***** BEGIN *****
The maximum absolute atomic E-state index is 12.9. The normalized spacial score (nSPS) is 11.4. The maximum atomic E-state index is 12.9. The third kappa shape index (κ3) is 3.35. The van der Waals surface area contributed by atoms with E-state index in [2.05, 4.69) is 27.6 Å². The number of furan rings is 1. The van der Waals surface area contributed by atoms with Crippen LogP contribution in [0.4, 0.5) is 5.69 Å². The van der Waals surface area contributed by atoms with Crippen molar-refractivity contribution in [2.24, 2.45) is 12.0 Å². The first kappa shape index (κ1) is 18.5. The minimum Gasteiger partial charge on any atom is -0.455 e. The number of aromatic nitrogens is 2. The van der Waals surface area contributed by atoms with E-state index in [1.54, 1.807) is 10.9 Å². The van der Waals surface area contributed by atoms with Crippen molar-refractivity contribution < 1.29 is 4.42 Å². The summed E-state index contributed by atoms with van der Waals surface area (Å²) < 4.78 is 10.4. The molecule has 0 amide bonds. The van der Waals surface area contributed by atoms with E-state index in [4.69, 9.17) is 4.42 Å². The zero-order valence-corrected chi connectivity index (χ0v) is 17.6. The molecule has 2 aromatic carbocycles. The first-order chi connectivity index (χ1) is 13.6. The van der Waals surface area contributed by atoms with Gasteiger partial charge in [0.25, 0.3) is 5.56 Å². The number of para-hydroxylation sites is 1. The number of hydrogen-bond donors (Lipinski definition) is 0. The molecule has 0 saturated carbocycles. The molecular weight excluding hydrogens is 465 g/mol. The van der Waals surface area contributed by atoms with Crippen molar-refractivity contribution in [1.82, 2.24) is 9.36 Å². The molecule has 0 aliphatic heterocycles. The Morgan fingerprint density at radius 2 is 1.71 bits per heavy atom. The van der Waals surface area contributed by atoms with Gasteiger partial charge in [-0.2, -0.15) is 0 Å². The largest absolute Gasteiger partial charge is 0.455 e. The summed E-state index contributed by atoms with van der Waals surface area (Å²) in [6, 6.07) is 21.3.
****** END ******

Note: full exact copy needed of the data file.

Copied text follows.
The maximum absolute atomic E-state index is 12.9. The normalized spacial score (nSPS) is 11.4. The maximum atomic E-state index is 12.9. The third kappa shape index (κ3) is 3.35. The van der Waals surface area contributed by atoms with E-state index in [2.05, 4.69) is 27.6 Å². The number of furan rings is 1. The van der Waals surface area contributed by atoms with Crippen LogP contribution in [0.4, 0.5) is 5.69 Å². The van der Waals surface area contributed by atoms with Crippen molar-refractivity contribution in [2.24, 2.45) is 12.0 Å². The first kappa shape index (κ1) is 18.5. The minimum Gasteiger partial charge on any atom is -0.455 e. The number of aromatic nitrogens is 2. The van der Waals surface area contributed by atoms with E-state index in [1.54, 1.807) is 10.9 Å². The van der Waals surface area contributed by atoms with Crippen molar-refractivity contribution < 1.29 is 4.42 Å². The summed E-state index contributed by atoms with van der Waals surface area (Å²) < 4.78 is 10.4. The molecule has 0 amide bonds. The van der Waals surface area contributed by atoms with E-state index in [4.69, 9.17) is 4.42 Å². The zero-order valence-corrected chi connectivity index (χ0v) is 17.6. The molecule has 2 aromatic carbocycles. The first-order chi connectivity index (χ1) is 13.6. The van der Waals surface area contributed by atoms with Gasteiger partial charge in [0.25, 0.3) is 5.56 Å². The number of para-hydroxylation sites is 1. The number of hydrogen-bond donors (Lipinski definition) is 0. The molecule has 0 saturated carbocycles. The molecular weight excluding hydrogens is 465 g/mol. The van der Waals surface area contributed by atoms with Crippen molar-refractivity contribution in [1.82, 2.24) is 9.36 Å². The molecule has 0 aliphatic heterocycles. The Morgan fingerprint density at radius 2 is 1.71 bits per heavy atom. The van der Waals surface area contributed by atoms with Gasteiger partial charge in [-0.2, -0.15) is 0 Å². The largest absolute Gasteiger partial charge is 0.455 e. The summed E-state index contributed by atoms with van der Waals surface area (Å²) in [6, 6.07) is 21.3.